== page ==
• Finally, scale is achieved when plants, structures, and materials are in proper proportion to the house. The smaller the space, the greater should be the proportion of hardscape to planting areas. Scale down planting beds and instead use containers and raised beds that can double as seating. Use some dwarf or small plants to make the rest of the garden look more spacious by comparison but don’t make everything small or the house will dominate. Make sure you consider the mature size of plants. Colorado Blue Spruce, for example, can grow to 60’ tall and 30’ wide.

Adapted from Landscaping for Small Spaces: Making the Most of a Limited Area (Menlo Park, CA: Sunset Books, 1998).

Affordable Home Services


If the question is “How to turn an unattractive yard or an unfinished basement into an exciting new living space that adds to the value and enjoyment of a home,” Stapleton residents Gregg Schulman, Geoff Seale and Sarah Christian, ASLA, have the answers with their affordable home services.

Gregg started Affordable Home Services in July of 2003 to create living spaces outdoors and in basements that are natural, esthetic and functional extensions to the home. His company offers a full range of services that include the design, installation and maintenance of landscape, the design and construction of custom decks and patios and state-of-the art basement & garage finishing. He also offers custom carpentry.

But it is the landscape that has brought the Stapleton neighbors together. Affordable Home Services has teamed up with Geoff Seale’s Showcase Landscaping and Sarah Christian’s Landscape Architectural Design to deliver what the three professionals say is one of the best home improvement investments.

“We take each customer through a complete process to help identify their unique needs and vision for their yard or basement, including such considerations as personal preferences, functional requirements, aesthetics, privacy, maintenance, budget, kids and pets,“ Gregg said. “At the end of our process, we will have created a highly customized plan for our clients that reflect their personality and lifestyle and that does not look mass produced.”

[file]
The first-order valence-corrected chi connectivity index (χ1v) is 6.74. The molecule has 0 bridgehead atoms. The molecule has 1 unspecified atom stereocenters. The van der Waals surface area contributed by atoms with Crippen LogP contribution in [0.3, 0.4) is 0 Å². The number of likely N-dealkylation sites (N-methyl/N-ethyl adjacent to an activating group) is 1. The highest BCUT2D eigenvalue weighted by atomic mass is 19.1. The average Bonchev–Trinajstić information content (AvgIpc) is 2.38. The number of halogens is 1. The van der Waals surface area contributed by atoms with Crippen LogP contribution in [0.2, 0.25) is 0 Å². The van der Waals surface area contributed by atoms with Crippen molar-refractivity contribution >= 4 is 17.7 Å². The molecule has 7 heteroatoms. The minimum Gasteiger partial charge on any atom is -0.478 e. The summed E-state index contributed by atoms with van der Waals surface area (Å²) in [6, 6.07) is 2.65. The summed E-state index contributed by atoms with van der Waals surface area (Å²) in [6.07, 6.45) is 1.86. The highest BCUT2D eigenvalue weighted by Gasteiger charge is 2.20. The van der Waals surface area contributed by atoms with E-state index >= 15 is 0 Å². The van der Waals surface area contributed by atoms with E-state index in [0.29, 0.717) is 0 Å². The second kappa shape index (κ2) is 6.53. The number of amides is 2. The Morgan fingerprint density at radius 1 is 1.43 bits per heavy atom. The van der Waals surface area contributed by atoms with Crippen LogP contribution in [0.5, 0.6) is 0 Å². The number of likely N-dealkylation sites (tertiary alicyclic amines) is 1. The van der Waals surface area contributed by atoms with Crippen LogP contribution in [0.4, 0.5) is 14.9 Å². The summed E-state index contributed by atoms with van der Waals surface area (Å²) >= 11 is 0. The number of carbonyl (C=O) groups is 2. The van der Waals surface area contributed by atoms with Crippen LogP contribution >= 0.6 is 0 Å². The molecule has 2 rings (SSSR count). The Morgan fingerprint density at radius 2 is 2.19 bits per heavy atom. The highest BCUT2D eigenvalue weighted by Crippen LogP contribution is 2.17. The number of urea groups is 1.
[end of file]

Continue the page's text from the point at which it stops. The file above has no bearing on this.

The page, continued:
Together, Gregg, Geoff and Sarah possess a strong focus on environmental issues and “Built Green” standards. They believe careful planning is essential in smaller, urban yards because every detail is seen closely and has greater impact. The three also maintain a commitment to their community. Affordable Home Services and Showcase Landscaping are donating a percentage of their profits to the Westerly Creek Elementary School/Community Garden project pioneered by Sarah Christian.

Fall Bulb Planting Tips


By Sarah Christian, ASLA, Landscape Architect
September 2004 Front Porch newspaper

When is the best time to plant? – Fall is the time to purchase and plant spring flowering bulbs such as crocuses, daffodils, and tulips. Bulbs should be planted from late September through October so they can root well before the ground freezes. Plant as soon as possible after purchasing.

Selecting Bulbs – The earlier bulbs are purchased in the fall, the better the selection. Select the largest bulbs of a variety, as there is a direct correlation between bulb and flower size. A bulb should be plump, firm and heavy, not moldy or damaged. Bulbs can be selected from bulb catalogs or open bins. Select a variety of bulbs with different flowering times to lengthen bloom period. Crocuses, snowdrops, species tulips, dwarf iris and scilla are very early reliable bloomers. Early to late-spring bloomers include grape hyacinths. Late spring to early summer bloomers include alliums and bearded and dutch iris. Careful planning can lead to an outstanding bloom display from early March through early June.

Where to plant? – Research required growing conditions. Your site should have appropriate sunlight and show the flowers off to their best advantage. A southern exposure, especially when close to the foundation, induces early emergence that may result in freezing injury. Plant bulbs in groups of the same color and variety. This looks more impressive than a mixture of colors and varieties.

How to plant? – Soil preparation is key. Bulbs prefer a sandy or clay loam soil. To improve the soil, spread 2-3 inches of compost on the bed and spade or till it in 6 inches deep. Plant bulbs with the growing tip up at the directed depth, generally four times the height of the bulb. After the ground freezes, cover the bed with 3-4 inches of mulch to prevent frost heaving and prepare for a spectacular spring display!